Months into a global lockdown, many of our communities have been stripped away from us. We’ve had to say goodbye to fellow students, coworkers, and friends — all for an uncertain amount of time. As naturally social creatures, we crave human interaction, yet we currently find ourselves sorely deprived of it.
Over the past couple of months, many of us have found ourselves reflecting on the communities that matter to us. …
The verdict is out — COVID-19 is normalizing virtual interaction. This isn’t a temporary disruption, but rather the beginning of a larger shift that is making our lives increasingly (if not predominantly) virtual.
While some events have been cancelled or postponed, many have been brought online, often with varying levels of success. In order to understand how events big and small are going virtual, our team has spoken to over 200 event organizers over the past few months.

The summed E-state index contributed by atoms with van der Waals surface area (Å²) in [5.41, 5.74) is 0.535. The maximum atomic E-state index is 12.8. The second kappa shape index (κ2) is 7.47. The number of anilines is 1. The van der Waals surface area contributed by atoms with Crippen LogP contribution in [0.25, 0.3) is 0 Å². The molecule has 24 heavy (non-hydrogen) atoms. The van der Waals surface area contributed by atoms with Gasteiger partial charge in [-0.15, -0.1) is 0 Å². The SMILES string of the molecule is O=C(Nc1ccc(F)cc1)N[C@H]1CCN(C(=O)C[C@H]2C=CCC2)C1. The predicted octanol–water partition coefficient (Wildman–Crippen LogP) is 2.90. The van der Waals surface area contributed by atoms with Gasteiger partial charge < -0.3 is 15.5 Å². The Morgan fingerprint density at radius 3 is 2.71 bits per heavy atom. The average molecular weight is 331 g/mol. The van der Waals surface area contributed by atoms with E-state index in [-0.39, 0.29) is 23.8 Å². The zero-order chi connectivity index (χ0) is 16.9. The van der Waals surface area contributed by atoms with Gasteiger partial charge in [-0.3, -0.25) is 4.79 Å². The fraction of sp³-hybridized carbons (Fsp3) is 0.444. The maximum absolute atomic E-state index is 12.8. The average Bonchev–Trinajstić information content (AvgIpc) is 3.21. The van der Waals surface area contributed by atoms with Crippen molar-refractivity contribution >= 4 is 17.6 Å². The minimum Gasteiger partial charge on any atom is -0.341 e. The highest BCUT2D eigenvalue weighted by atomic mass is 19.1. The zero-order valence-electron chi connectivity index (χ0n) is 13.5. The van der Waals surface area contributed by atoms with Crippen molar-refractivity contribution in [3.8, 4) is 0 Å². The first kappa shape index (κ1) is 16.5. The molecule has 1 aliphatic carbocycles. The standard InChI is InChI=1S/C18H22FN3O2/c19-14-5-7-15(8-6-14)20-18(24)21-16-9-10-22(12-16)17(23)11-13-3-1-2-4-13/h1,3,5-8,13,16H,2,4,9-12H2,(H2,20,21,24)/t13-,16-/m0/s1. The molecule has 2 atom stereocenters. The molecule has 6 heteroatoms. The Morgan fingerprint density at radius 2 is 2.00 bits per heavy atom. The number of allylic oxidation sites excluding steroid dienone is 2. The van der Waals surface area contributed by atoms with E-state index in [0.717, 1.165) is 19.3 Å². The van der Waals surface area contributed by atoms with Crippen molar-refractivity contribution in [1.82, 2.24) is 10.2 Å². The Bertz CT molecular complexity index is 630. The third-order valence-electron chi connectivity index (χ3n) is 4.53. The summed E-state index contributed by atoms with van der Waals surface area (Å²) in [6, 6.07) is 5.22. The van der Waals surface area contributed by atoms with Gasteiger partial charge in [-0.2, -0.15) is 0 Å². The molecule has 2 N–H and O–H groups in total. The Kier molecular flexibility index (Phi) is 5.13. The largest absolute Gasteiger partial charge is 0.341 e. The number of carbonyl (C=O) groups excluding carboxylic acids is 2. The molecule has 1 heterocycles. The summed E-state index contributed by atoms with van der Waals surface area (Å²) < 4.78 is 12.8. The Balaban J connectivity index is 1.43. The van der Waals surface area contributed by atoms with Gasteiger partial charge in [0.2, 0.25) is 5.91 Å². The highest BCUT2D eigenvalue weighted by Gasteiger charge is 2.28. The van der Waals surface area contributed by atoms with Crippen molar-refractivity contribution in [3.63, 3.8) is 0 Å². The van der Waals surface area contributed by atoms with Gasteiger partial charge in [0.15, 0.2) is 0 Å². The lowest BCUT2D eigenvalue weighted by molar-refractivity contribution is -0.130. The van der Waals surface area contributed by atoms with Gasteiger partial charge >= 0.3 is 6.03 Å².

Many organizers have had to make do with platforms like Zoom, and we’ve learned of some interesting hacks being used to make these events more interactive. While creative, these “solutions” leave much to be desired, and highlight some of the core issues of using traditional video chat platforms for hosting events. …
Years of all-nighters. Countless exams, priceless memories, lifelong friends. The college experience is for many a transformative one. A journey from youth to adulthood which culminates in earning a (hopefully useful) degree.
So how’d it go for the class of 2020? I asked a friend who recently graduated:
“Uh yeah so I spent the last 2 months of college stuck at home watching pre-recorded lectures. My fam and I then watched my name on a slideshow during the virtual commencement.”
The class of 2020 has been robbed of an experience of a lifetime. Instead of walking across a stage, pumping their fists in triumph, they watched a chapter of their lives come to a close behind a computer screen. Graduation parties became replaced by disengaging 30-person Zoom calls, and the communities that defined their college experience suddenly felt distant. …